CMMC 2.0
While there were no updates to the Cybersecurity Maturity Model Certification program in 2022 (latest version is CMMC 2.0, released in November 2021), DoD did announce the expected publication of an interim final rule in March 2023, followed by a 60-day comment period.

CHIPS and Science Act
The “CHIPS” part of the CHIPS and Science Act received a lot of media attention, and for good reason – it allocates $50 billion in incentives to develop domestic semiconductor R&D, manufacturing, and workforce development, and provides for substantial tax credits for investments in semiconductor manufacturing. The lesser covered “Science” part of the Act, formally “Division B: Research and Development, Competition, and Innovation Act,” may create interesting opportunities for software providers. Among other things, Division B directs NIST to establish a program for AI-enabled defense research and provides for various initiatives in government cybersecurity and privacy R&D. We’ll be looking out for solicitations that support these efforts.

Codifying FedRAMP
As of drafting this post, the FY2023 NDAA has been approved by Congress and awaits President Biden’s signature. Included in the bill is the FedRAMP Authorization Act, which codifies FedRAMP into federal law and instructs the General Services Administration (GSA) to standardize and improve the FedRAMP process. To that effect, GSA is directed to: enhance transparency between agencies, automate processes, establish a FedRAMP Board and a Federal Secure Cloud Advisory Committee, and provide annual efficiency metrics to Congress. Further, the Act creates a “presumption of adequacy” that would obviate additional agency assessments of FedRAMP-authorized products and services.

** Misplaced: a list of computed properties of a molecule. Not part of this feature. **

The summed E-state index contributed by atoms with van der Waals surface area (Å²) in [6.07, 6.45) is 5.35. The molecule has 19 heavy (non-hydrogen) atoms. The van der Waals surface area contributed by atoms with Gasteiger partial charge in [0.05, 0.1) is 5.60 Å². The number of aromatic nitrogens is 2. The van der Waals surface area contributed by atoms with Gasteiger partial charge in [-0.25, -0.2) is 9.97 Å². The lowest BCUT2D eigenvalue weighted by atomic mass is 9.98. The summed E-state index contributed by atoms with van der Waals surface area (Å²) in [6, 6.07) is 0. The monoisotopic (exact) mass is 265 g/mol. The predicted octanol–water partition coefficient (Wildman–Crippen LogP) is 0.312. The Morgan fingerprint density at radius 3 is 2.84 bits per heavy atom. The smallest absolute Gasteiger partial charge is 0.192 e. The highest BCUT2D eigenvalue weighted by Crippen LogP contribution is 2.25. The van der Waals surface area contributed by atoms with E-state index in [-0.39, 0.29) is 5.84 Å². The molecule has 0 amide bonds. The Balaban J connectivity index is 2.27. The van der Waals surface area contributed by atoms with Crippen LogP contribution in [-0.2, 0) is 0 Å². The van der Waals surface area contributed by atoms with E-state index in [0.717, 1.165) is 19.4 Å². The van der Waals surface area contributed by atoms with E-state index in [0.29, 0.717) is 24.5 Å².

StateRAMP Participation Increased
As we’ve previously reported, SLED agency participation in StateRAMP and similar state-specific frameworks has been steadily increasing. States that joined the StateRAMP program in 2022 include Arkansas, Colorado, Maine, Nebraska, North Dakota, Vermont, and West Virginia. Also, as of January 1, 2022, Texas mandated TX-RAMP compliance for new and renewed cloud offerings. We expect to see further expansion of StateRAMP in 2023, especially given its new strategic partnership with NASPO.

The Broadband, Equity Access and Deployment (BEAD) grant program, which kicked off earlier this year, is part of the Biden Administration’s “Internet for All” initiative. The program provides $42.45 billion in federal funding to expand high-speed internet access in all 50 states and U.S. territories, with a focus on unserved and underserved locations. There are currently 56 participating states and territories, with over $210 Million awarded to date. For more information on federal funding for SLED procurements, read this blog by Lisa Kilgore.

With the nation’s continued focus on IT modernization, cybersecurity, accessibility, and global competitiveness, we expect to see more significant initiatives and opportunities in 2023 and beyond.

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Download our SLED 2022 Intelligence Overview to gain deeper insights into the SLED marketplace.